What do Copywriters know? And what can you learn from a thermostat?

Copywriter's Thermostat

“The most difficult people to find are those that have the capacity to become good copywriters. I have found that they always have well-furnished minds. They give evidence of exceptional curiosity about every subject under the sun. They have an above average sense of humor. And they have a fanatical interest in the craft of advertising”

David Ogilvy said that. Is it true…?

A creative director I once worked for explained to a junior graphic designer to whom he was teaching the ropes that a good copywriter can talk about just about anything for about three minutes. After staring at me pointedly, not for three minutes because he knew given that much time I’d try to fill it, he added, with a smile, that a good copywriter has then told you everything he knows about the subject.”

Copywriters get to know a lot about your company while they’re working with you, but some say their heads are full of feathers and champagne corks — there’s no room for anything ‘serious’ to stick for long.

Even if that is true, in their flitting about, they can bring a rosy-cheeked optimism to the stale cogs of your cookie factory. (Or whatever other type of factory or business you run.)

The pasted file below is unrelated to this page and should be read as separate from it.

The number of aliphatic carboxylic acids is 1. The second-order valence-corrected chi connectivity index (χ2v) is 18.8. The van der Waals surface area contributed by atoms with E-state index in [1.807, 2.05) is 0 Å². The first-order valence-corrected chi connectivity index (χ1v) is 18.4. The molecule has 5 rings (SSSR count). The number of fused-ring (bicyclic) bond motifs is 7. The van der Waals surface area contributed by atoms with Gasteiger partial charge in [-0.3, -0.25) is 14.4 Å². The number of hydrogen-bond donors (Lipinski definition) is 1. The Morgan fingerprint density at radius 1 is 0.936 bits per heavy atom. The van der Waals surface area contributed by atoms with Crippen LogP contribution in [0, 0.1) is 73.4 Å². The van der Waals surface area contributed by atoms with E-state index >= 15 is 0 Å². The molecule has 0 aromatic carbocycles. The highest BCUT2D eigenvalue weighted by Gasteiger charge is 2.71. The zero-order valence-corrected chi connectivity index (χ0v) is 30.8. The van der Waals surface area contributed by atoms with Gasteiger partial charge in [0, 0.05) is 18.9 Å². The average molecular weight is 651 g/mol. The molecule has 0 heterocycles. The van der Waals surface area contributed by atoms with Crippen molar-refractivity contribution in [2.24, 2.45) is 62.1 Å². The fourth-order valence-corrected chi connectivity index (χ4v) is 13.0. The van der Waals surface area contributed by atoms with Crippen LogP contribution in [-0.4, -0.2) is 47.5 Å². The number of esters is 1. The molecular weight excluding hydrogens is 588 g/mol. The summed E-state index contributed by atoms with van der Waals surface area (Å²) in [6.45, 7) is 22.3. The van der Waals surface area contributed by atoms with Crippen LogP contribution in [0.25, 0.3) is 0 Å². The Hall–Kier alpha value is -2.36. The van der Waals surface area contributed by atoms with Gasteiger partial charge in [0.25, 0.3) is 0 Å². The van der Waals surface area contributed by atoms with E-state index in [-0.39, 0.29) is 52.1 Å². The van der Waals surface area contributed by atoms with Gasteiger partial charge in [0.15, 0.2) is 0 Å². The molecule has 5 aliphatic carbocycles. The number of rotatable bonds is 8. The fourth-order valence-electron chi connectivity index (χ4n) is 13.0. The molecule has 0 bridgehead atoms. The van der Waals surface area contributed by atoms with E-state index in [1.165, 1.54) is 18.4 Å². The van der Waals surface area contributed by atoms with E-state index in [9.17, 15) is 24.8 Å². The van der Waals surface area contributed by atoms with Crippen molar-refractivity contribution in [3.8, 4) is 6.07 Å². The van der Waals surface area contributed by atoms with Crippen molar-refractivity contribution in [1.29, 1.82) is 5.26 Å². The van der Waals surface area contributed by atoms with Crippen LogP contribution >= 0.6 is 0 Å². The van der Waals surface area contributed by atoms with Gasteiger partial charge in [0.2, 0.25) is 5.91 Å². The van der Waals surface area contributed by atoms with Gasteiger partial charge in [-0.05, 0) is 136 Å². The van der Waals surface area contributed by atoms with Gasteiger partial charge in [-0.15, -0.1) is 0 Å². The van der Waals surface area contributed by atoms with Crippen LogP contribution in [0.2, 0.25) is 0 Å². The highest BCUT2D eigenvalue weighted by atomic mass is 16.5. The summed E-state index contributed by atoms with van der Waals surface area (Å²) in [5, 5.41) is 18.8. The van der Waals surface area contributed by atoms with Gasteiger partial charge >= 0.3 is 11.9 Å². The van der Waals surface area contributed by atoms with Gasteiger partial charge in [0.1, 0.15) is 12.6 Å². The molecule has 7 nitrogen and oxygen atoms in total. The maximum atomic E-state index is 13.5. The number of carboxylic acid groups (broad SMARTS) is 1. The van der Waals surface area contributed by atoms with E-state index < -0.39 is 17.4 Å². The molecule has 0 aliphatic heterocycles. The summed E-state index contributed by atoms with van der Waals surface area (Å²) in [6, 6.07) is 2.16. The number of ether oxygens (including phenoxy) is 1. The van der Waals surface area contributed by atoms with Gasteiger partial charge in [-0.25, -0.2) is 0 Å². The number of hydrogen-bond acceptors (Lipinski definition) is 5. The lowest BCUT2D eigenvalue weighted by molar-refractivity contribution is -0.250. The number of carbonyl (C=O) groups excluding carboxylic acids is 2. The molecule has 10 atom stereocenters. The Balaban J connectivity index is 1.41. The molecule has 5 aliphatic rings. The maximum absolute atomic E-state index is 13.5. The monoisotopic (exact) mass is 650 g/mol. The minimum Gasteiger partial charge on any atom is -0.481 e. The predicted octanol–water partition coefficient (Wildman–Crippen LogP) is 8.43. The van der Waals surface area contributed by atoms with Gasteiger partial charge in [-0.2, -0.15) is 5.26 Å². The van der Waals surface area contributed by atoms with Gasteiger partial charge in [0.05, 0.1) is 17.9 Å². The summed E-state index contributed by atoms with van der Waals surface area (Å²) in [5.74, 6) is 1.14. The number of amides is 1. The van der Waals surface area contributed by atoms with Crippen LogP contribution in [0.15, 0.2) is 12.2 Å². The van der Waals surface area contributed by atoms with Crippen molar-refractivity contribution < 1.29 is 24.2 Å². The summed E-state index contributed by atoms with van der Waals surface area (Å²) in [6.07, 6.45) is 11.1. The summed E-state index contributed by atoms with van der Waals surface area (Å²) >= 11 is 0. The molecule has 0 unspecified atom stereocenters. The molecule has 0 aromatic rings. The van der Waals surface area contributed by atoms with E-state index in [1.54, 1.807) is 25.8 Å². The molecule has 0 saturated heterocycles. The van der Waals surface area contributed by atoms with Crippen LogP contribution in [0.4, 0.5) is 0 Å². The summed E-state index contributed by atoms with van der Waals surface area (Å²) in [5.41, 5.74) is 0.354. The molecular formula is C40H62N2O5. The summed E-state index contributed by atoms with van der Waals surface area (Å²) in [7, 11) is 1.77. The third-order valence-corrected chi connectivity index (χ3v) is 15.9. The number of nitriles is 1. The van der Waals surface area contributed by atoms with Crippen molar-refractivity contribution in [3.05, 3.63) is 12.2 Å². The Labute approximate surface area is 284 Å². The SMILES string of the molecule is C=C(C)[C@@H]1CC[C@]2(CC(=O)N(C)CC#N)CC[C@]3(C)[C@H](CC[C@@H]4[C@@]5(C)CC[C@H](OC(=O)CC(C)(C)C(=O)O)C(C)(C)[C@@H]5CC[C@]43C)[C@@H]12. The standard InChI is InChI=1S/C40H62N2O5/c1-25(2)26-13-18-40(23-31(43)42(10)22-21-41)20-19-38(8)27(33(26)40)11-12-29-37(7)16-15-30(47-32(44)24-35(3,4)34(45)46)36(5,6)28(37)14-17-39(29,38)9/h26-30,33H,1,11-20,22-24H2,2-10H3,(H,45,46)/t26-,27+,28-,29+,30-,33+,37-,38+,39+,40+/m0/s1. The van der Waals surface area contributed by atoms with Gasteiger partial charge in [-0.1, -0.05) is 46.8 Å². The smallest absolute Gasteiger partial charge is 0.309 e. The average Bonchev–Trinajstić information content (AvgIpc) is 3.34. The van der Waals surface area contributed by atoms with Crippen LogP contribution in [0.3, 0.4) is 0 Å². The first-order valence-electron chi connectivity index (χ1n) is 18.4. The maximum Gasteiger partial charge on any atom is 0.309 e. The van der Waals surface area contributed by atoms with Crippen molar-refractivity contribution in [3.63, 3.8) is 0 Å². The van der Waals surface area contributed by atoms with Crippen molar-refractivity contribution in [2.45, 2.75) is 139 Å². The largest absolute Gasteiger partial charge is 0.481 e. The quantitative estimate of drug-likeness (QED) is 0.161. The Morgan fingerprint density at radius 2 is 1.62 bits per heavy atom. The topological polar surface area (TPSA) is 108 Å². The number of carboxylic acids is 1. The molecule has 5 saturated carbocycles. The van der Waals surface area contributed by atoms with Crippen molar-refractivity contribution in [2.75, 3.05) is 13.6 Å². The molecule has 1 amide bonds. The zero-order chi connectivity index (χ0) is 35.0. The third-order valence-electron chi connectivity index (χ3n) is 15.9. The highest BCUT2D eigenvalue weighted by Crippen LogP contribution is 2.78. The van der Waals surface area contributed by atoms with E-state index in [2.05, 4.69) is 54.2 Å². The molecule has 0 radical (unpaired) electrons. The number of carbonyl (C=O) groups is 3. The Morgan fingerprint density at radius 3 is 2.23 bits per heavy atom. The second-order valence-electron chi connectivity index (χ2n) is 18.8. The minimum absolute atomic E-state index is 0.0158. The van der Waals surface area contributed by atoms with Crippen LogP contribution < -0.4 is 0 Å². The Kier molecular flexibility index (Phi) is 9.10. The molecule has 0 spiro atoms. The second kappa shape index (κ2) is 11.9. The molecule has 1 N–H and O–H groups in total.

And those rosy cheeks are stuffed full of folding money.

But of course it’s still your cookie factory that needs to bake the biscuits.

How can you give your cogs rosy cheeks, and make them rain dollar bills, pound notes, or Botswanan pula?

I’ve no idea, to be frank. My head has no space for inconsequentials.

But if the zeitgeist is about energy efficiency / good design / control / fairness / the environment / all sorts of stuff like that…

…then it might make sense to look at what you can do with your product in that direction.

The zeitgeist is not just for sexy products like the iPod. Your vacuum cleaner used to be a dusty monstrosity that you shoved into a cupboard. But you’re not so fussed now about hiding your new Dyson away.

Plus: your Dyson puts the dust in its belly, rather than in a cloud in your living room. And its handle stays upright pretty well, too.

And those new-fangled hand driers in the gents and in the ladies that just about rip your rings off…

They actually use less energy — because they ‘scrape’ the water off your hands rather than try to boil it off.

And the fella that fixed together your iPod, what sexy new product is he working on now?

He’s actually fixing up your boring old thermostat.

Instead of the complicated mess that’s hanging off your wall, you can get a new thermostat with the simple beauty and usability of the iPod.

“It already had the temperature that I would have selected for efficiency. And I thought, how could it know? I didn’t remember putting in those temperatures — it did a better job of remembering my pattern than I remembered my pattern.”
Yoky Matsuoka

A thermostat worth mentioning…but can a thermostat be a real conversation piece for guests in your home?

Maybe yes, when it’s as nifty as that.

And if something as boring as a thermostat gets talked about, then surely you can do something with your product…?

……..

The last 3 posts on the blog:

➜ Hey Look At Me. I’m a Copywriter!

➜ Copywriters are not the only Creatives

➜ Advertising diamonds and democracy